I had decided on the repair store that wanted $180 for the repair and battery replacement, but I was curious to find out the costs of the individual components. I did some Amazon research, and found that I could buy the screen/digitizer (the digitizer is what converts your finger taps in to digital signals for the phone), the battery, and all of the tools required for around $70, including tax. This was less than half of the repair cost! Now some background about me and my decision to repair the phone myself. I am the owner of Bailey Creative, an Information Technology firm and consider myself a digital native. I’ve built computers from scratch as well as torn apart and rebuilt laptops. Despite all of this, I would suggest that if you generally consider yourself ‘handy’ and don’t get frustrated easily, then doing your own repair would be something I would recommend.
Preparing to Repair My Phone Myself
If you have never repaired a phone on your own, I would set aside about 2-3 hours to do so. Prepare a nice large and clean surface— I used my dining room table. Bright lights are a must. If you require them, glasses are an absolute must as well. In fact, I finally gave in and purchased reading glasses, just for this repair. I also purchased a magnifying stand, but found I didn’t need it. I set up my iPad so that I could watch a YouTube repair video while I worked. Also, make sure you have a blow dryer handy.
Tips I Wish I Had Known Before the Phone Repair
- Keep track of every screw and where exactly you removed it from. I didn’t and had a couple of screws left over that didn’t fit properly. This wasn’t a big deal as everything I put back in place was secure, but it was still a little disconcerting putting the phone back together knowing that not all the screws were back where they should have been.
- The YouTube video was for an iPhone 6 Plus but the inside of the phone in the video was not exactly the same as mine. My replacement screen, for example, included components that the video told me I would have to save and replace from my old phone. This took a bit of guesswork, but with a little patience was easy to figure out.
- For the battery, make sure you have some double-sided tape handy. I ended up using a bit of glue to secure the battery back in place, which will make this much more difficult if I need to replace the battery again down the road.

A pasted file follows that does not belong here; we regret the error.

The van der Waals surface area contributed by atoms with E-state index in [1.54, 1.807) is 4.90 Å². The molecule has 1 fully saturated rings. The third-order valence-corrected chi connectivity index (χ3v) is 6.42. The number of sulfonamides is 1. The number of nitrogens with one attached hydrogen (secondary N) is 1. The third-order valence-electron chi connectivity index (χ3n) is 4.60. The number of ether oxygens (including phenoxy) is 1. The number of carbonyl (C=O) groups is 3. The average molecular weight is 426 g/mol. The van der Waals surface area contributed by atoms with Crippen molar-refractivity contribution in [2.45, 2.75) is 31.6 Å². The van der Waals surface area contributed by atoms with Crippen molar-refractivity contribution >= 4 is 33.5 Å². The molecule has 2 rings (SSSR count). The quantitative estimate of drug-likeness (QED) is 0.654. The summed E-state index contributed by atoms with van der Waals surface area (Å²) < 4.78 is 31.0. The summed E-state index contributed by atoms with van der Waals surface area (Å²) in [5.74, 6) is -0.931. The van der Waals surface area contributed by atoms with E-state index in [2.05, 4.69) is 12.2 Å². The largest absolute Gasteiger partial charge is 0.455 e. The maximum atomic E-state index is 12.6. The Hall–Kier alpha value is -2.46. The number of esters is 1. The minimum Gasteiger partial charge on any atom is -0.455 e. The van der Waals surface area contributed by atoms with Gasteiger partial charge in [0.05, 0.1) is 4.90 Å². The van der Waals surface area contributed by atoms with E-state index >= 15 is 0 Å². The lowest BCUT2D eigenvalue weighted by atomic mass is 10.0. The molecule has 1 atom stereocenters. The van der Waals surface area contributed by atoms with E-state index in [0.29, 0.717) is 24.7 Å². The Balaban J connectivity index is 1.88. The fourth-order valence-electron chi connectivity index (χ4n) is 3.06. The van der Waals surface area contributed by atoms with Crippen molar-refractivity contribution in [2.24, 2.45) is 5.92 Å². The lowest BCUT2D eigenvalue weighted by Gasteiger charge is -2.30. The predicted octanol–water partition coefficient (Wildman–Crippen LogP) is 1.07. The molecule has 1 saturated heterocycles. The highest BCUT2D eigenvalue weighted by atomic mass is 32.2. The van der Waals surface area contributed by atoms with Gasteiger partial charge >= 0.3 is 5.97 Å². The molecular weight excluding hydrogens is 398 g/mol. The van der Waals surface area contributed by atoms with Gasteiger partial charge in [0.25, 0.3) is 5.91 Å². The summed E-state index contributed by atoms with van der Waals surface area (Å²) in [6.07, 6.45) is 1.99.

- You will need a blow dryer to help melt any adhesives that you will need to unglue to take components apart. This can be a little intimidating, but just pull gently once you’ve heated your phone enough and the parts should come loose.
- When re-socketing all of the screen wires, be gentle and use light circular motions. The parts will eventually snap back in to place, but it did take some patience.
- Without adhesive, the ear speaker is held in place with only a couple of plastic spikes from the component below. Be very careful to place this component back in place properly, while lining up the light sensor and front facing camera around it perfectly. I had to take my phone apart a second time to get this step right.
- And finally, perhaps the biggest tip of all, don’t do this repair yourself if your phone wall is dented or damaged, this may prevent you from putting the new screen in properly! If this is the case, take the phone in to a repair shop that has the tools to bend your phone walls/frame back in to shape properly.
Taking the phone apart for a second time to repeat the earpiece speaker step only took me a few minutes. Like many repairs, doing the first repair provides you with enough knowledge to make the second much faster.
The only other thing I will mention is this: if you use Touch ID, be aware that it may not work properly once you put your phone back together. Some third-party screens do not work properly with touch ID, which was the case in my repair. I don’t use touch ID so it wasn’t an issue for me, but if that is an important feature for you please check with your replacement screen manufacturer before ordering the part.
Like all computer repairs that do not require soldering, I came to the same conclusion after repairing my phone:
The greatest asset involved in doing the repair is simply the courage to do so.
Thanks for reading, and best of luck in your repair!